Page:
Conclusion

Because there may be unmeasured biological or social confounders operating at a scale not explored here, caution is needed before interpreting these results as indicating causal associations, and therefore it is important that these associations be tested by rigorous experimental trials in which each variable can be isolated. Equally it is important to note that much of the culicine-borne disease transmission and biting nuisance will occur away from the home owing to the opportunistic feeding behavior that is characteristic of some of the species captured here. As a result, culicine control campaigns should not ignore biological or chemical approaches to reduce breeding sites. Nevertheless, it is likely that the household factors shown here to be statistically associated with risk of culicine house-entry are relevant to disease transmission. Therefore, these results suggest that closing eaves, covering pit latrines or treating them with polystyrene beads, and zooprophylaxis using horses in rural areas, are simple household control measures that could reduce the number of culicines found indoors.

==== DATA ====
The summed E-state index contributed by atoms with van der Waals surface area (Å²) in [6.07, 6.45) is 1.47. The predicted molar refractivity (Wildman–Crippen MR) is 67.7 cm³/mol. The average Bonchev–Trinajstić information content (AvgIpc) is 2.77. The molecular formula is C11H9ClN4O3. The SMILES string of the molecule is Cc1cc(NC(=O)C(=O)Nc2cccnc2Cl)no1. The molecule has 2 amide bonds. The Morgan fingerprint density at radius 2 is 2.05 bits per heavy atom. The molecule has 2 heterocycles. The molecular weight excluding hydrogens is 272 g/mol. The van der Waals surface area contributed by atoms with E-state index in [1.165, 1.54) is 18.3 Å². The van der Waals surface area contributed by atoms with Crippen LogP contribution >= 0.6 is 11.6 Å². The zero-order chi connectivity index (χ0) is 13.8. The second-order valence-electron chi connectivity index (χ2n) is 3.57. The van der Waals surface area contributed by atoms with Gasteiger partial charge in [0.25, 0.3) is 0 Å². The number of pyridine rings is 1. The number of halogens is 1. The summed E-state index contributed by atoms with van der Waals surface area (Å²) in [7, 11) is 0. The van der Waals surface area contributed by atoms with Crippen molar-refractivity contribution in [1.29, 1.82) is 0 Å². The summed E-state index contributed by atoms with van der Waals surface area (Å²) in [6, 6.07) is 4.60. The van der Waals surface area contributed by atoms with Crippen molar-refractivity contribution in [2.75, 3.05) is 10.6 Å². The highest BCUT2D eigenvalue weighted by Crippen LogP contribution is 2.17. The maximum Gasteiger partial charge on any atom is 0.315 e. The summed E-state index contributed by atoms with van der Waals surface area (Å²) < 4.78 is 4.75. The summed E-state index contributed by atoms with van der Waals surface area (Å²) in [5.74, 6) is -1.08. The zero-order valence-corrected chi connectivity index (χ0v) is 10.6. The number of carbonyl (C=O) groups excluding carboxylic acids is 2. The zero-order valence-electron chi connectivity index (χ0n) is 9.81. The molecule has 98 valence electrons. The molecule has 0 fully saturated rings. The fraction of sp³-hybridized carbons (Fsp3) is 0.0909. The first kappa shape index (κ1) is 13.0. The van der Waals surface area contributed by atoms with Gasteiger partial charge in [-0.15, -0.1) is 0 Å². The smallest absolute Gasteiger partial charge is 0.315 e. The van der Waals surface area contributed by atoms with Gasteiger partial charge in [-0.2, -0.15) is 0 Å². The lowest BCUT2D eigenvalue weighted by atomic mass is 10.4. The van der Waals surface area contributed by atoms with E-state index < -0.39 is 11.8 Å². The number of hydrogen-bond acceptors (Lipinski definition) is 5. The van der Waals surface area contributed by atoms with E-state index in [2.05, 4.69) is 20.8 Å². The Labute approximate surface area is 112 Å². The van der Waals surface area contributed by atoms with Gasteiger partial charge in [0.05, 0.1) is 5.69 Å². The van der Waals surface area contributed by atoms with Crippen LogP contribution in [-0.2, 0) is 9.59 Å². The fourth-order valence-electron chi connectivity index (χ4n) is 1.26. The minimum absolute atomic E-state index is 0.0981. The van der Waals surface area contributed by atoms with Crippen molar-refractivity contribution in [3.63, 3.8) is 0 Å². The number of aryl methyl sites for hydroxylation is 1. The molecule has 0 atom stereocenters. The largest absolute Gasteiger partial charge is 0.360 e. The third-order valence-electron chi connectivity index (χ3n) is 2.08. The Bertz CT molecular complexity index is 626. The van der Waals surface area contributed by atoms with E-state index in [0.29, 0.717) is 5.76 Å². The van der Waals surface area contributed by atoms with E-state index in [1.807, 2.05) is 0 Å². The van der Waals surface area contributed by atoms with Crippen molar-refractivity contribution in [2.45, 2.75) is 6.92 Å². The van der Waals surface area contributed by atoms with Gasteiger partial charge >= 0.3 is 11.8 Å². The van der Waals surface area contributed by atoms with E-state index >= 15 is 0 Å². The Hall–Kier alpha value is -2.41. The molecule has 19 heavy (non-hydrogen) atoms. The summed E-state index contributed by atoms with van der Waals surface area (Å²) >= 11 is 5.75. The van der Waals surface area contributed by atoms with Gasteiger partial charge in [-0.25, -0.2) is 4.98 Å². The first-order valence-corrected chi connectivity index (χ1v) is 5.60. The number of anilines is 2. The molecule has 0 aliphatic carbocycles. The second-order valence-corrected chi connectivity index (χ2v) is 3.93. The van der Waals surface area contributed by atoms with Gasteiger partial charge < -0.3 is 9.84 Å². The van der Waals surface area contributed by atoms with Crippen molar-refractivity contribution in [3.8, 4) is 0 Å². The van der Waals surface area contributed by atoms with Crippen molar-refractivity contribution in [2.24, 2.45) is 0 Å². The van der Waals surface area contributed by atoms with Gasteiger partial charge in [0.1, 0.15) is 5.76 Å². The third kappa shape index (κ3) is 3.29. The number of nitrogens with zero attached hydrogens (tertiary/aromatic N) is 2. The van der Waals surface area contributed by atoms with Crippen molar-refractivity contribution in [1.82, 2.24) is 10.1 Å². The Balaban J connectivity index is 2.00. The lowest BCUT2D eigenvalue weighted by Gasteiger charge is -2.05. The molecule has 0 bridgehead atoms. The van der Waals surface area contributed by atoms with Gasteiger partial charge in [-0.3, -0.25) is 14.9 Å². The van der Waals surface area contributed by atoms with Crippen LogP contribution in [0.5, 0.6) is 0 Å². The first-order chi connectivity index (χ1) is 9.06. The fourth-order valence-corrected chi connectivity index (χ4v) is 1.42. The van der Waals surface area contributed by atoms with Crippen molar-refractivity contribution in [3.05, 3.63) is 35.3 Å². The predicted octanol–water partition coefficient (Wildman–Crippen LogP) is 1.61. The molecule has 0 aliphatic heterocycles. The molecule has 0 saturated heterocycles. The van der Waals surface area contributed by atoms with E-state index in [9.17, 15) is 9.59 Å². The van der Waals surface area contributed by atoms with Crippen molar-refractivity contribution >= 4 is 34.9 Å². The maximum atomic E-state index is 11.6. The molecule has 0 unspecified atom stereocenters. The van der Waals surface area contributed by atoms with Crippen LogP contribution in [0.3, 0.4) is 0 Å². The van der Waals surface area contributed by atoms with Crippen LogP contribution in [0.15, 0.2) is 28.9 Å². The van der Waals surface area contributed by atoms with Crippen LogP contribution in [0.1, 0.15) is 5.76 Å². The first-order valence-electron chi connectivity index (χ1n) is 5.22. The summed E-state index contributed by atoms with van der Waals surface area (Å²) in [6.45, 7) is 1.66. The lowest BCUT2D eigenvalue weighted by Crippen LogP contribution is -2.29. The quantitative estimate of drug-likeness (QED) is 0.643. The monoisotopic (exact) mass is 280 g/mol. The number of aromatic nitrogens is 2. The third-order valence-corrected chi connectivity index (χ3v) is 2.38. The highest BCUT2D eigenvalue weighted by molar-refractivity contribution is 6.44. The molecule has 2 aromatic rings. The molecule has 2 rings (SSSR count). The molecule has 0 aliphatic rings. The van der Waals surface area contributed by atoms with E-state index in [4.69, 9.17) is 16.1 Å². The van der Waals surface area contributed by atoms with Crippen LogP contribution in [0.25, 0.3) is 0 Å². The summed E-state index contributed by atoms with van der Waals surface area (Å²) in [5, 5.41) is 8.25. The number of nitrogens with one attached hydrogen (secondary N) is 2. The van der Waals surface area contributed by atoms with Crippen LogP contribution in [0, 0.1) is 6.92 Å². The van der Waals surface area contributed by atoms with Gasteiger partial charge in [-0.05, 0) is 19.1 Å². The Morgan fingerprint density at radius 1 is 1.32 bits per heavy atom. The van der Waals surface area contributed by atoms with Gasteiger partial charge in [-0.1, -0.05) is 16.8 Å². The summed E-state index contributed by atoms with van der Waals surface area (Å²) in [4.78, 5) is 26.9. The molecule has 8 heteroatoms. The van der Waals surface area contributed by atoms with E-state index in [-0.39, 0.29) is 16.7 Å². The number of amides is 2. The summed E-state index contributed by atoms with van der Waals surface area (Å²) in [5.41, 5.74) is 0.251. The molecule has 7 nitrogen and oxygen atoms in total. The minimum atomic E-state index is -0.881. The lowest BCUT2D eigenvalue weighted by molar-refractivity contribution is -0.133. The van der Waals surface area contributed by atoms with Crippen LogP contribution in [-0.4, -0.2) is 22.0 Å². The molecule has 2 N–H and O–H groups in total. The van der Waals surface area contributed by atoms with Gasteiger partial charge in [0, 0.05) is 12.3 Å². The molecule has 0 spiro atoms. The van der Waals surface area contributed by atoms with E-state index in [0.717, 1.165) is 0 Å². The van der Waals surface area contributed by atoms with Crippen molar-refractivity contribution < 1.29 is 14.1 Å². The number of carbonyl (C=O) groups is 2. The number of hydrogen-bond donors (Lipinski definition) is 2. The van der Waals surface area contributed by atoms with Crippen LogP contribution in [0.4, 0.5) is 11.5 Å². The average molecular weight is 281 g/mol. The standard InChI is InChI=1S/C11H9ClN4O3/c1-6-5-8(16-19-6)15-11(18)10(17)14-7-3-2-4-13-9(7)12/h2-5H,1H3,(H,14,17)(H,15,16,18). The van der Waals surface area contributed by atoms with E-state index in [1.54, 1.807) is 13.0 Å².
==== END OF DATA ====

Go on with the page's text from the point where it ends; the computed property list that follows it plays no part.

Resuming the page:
Competing interests

The authors declare that they have no competing interests.

Authors' contributions

MK coordinated the fieldwork, data collection and sample identification, and drafted the manuscript. PW assisted the data collection and sample identification. CG carried out the PCR. MJ participated in the design of the study and provided access to the demographic database. SWL conceived of the study, participated in its design and coordination and helped to draft the manuscript. All authors read and approved the final manuscript.

Acknowledgements

This study was funded by the Medical Research Council, UK, grant number G0400031.